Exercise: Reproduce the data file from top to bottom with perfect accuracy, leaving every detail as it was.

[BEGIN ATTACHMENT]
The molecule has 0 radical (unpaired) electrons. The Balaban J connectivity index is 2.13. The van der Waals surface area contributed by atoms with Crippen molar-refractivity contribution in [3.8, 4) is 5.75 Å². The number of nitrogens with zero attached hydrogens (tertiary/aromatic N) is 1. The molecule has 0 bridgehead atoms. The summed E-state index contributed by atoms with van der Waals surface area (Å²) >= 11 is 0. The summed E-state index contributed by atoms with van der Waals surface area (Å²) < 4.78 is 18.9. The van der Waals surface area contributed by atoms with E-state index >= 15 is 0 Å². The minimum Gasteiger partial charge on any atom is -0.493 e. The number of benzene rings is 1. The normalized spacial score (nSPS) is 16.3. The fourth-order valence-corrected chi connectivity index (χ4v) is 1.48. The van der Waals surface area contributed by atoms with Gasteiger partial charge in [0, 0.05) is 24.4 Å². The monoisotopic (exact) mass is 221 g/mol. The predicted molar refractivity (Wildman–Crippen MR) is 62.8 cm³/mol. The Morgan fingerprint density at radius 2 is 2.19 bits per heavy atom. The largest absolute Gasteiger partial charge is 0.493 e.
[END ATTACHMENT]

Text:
The molecule has 0 radical (unpaired) electrons. The Balaban J connectivity index is 2.13. The van der Waals surface area contributed by atoms with Crippen molar-refractivity contribution in [3.8, 4) is 5.75 Å². The number of nitrogens with zero attached hydrogens (tertiary/aromatic N) is 1. The molecule has 0 bridgehead atoms. The summed E-state index contributed by atoms with van der Waals surface area (Å²) >= 11 is 0. The summed E-state index contributed by atoms with van der Waals surface area (Å²) < 4.78 is 18.9. The van der Waals surface area contributed by atoms with E-state index >= 15 is 0 Å². The minimum Gasteiger partial charge on any atom is -0.493 e. The number of benzene rings is 1. The normalized spacial score (nSPS) is 16.3. The fourth-order valence-corrected chi connectivity index (χ4v) is 1.48. The van der Waals surface area contributed by atoms with Gasteiger partial charge in [0, 0.05) is 24.4 Å². The monoisotopic (exact) mass is 221 g/mol. The predicted molar refractivity (Wildman–Crippen MR) is 62.8 cm³/mol. The Morgan fingerprint density at radius 2 is 2.19 bits per heavy atom. The largest absolute Gasteiger partial charge is 0.493 e.